CHAPTER 07.05: GAUSS QUADRATURE RULE: Complete Derivation of Two Point Gaussian Quadrature Rule: Part 3 of 3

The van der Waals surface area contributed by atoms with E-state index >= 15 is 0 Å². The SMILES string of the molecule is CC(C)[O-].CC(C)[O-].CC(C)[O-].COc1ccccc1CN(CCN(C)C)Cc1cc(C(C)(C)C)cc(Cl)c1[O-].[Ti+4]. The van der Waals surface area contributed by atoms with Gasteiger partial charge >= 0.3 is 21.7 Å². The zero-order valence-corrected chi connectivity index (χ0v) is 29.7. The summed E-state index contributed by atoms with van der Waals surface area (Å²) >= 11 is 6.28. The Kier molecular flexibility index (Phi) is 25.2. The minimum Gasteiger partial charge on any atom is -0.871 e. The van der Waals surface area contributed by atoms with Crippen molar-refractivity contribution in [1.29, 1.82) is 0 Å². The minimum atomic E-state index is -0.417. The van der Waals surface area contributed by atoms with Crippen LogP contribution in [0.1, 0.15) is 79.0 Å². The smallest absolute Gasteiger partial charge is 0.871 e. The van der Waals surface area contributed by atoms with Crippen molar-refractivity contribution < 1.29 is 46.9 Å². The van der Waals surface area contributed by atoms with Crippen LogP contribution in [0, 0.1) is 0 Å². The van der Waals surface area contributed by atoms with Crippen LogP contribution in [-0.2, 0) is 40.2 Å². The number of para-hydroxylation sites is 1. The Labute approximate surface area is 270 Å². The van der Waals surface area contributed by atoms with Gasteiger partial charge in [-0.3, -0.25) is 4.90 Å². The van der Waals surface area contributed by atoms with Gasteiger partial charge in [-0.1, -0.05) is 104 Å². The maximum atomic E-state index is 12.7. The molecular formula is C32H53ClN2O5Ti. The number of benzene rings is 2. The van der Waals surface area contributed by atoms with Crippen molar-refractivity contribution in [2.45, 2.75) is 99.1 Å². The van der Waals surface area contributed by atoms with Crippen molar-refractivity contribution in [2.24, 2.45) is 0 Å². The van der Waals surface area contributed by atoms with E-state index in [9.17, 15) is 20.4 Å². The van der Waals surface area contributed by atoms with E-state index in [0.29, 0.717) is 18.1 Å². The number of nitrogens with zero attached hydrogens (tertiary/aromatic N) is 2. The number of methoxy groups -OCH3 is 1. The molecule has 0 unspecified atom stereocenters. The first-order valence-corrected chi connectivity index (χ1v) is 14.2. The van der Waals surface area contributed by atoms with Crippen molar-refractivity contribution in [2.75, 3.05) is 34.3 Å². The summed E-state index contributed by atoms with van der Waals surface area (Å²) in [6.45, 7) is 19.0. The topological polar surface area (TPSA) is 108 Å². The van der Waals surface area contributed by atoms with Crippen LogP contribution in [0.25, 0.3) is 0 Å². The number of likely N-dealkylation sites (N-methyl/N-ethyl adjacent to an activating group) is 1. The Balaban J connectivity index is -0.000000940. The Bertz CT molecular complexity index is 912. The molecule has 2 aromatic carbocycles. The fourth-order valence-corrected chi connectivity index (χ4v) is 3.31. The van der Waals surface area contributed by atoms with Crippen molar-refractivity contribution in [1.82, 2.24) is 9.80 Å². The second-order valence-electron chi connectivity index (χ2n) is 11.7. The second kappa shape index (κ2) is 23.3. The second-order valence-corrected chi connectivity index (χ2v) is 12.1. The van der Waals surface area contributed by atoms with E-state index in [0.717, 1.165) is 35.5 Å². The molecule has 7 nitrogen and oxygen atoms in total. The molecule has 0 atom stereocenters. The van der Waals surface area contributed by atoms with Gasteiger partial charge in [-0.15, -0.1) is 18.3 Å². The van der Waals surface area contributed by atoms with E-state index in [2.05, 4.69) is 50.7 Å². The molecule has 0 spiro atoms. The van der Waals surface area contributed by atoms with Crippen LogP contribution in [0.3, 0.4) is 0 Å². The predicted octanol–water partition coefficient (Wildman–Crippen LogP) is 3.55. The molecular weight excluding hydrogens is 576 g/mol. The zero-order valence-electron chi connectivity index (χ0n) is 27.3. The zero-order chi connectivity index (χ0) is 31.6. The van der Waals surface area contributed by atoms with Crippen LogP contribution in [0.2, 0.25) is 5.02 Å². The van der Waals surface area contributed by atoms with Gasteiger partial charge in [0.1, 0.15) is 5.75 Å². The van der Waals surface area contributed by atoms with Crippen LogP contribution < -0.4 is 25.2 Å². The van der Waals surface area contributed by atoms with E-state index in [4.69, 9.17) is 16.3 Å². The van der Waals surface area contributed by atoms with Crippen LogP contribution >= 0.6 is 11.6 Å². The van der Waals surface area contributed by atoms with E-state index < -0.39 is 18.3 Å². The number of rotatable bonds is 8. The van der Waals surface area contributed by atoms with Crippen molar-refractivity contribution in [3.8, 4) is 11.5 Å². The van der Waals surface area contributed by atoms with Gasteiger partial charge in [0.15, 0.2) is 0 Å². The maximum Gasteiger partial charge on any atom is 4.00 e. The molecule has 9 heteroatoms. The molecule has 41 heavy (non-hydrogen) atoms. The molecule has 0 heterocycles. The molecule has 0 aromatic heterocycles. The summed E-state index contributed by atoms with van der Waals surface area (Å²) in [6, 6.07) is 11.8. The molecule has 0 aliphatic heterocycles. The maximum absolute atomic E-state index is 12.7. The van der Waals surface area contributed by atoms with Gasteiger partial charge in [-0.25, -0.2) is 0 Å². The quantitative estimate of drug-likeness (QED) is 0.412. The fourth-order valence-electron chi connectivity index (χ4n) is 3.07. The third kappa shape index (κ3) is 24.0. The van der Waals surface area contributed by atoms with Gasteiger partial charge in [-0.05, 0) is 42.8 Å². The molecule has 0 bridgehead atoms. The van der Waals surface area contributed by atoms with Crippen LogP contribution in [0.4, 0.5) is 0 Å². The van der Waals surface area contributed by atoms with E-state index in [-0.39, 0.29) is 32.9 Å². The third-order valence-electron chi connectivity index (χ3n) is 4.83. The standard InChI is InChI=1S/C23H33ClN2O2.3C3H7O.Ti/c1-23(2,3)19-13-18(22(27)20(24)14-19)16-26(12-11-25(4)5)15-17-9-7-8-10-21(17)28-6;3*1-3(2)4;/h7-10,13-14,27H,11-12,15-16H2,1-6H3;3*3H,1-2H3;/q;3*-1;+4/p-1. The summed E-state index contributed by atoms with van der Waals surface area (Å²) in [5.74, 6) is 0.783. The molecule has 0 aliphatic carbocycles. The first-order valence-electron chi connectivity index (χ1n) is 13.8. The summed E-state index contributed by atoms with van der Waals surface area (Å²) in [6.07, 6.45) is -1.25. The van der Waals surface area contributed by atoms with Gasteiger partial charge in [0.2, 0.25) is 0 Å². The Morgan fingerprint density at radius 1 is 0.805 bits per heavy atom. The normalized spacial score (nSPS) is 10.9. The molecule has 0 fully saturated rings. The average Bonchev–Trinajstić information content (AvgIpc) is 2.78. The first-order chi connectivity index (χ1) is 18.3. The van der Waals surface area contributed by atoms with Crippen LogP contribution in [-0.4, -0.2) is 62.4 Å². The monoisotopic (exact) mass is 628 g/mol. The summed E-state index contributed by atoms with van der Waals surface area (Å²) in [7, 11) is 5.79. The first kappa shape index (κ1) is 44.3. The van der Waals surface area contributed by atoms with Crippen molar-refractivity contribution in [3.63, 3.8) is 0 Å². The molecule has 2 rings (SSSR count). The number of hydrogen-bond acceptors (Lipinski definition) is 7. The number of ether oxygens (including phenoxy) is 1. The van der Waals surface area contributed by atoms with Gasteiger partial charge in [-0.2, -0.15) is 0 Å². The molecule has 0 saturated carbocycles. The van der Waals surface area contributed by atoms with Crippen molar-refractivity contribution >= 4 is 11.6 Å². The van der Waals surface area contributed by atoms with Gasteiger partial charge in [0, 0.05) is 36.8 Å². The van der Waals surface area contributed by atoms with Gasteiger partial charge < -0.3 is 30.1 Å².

So once you have proven that x2 equal to minus x1 is acceptable, let's go ahead and see that what does that lead us to? So if x2 is equal to minus x1 is acceptable, let's go ahead and see what happens to the four equations which we had in the beginning. We had the first equation as c1 plus c2 equal to 2, nothing changes there. The next equation was c1 x1, plus c2 x2 is equal to 0, so since x2 is equal to minus x1, so I'll get plus c2 times minus x1 equal to 0. So I'll get c1 minus c2, times x1 equal to 0, so that's what I'm going to get from the second equation. So this is first equation, and that's the second equation. Now, let me go ahead and see what happens from the . . . from this equation, I'm getting c1 is equal to c2. Or, let's look at the third equation, third equation is c1 x1 squared, plus c2 x2 squared is equal to 2/3. And from here, I can say that c1 is equal to c2, because x1 equal to 0 is not a choice, which we just found out. So c1 is equal to c2 is a choice, so since c1 is equal to c2 is a choice, from here I'll get that c1 and c2 is equal to . . . c1 is equal to c2 is equal to 1, that's what I'm going to get, because you can see that, since x1 equal to 0 is not a choice, as proven earlier, then c1 will be equal to c2, and since c1 is equal to c2 from here, from the first equation that c1 plus c2 is equal to 2, that means that each of them has to be 1 and 1, because they have to be the same, so you have already shown that what the values of c1 and c2 are. Now, once we have shown that, there is c1 x1 squared, plus c2 x1 squared equal to 2/3, because x2 is equal to minus x1, so this will become x1 squared, and since this is 1 and this is 1, we get 2 x1 squared equal to 2/3, or we get x1 equal to square root of 1 divided by 3, that's what we're going to get for x1, and since x2 is equal to minus x1, that will be -1 divided by square root of 3. So what you are basically shown is that what these different possibilities are for . . . or what the values of x1, x2, and x3 are, so if I formulate them . . . or bring them together, c1 is 1 c2 is 1, x1 is 1 divided by square root of 3, and x2 is -1 divided by square root of 3. So those are the four numbers which are an acceptable solution to the two-point Gauss quadrature rule formula there. And that's the end of this segment.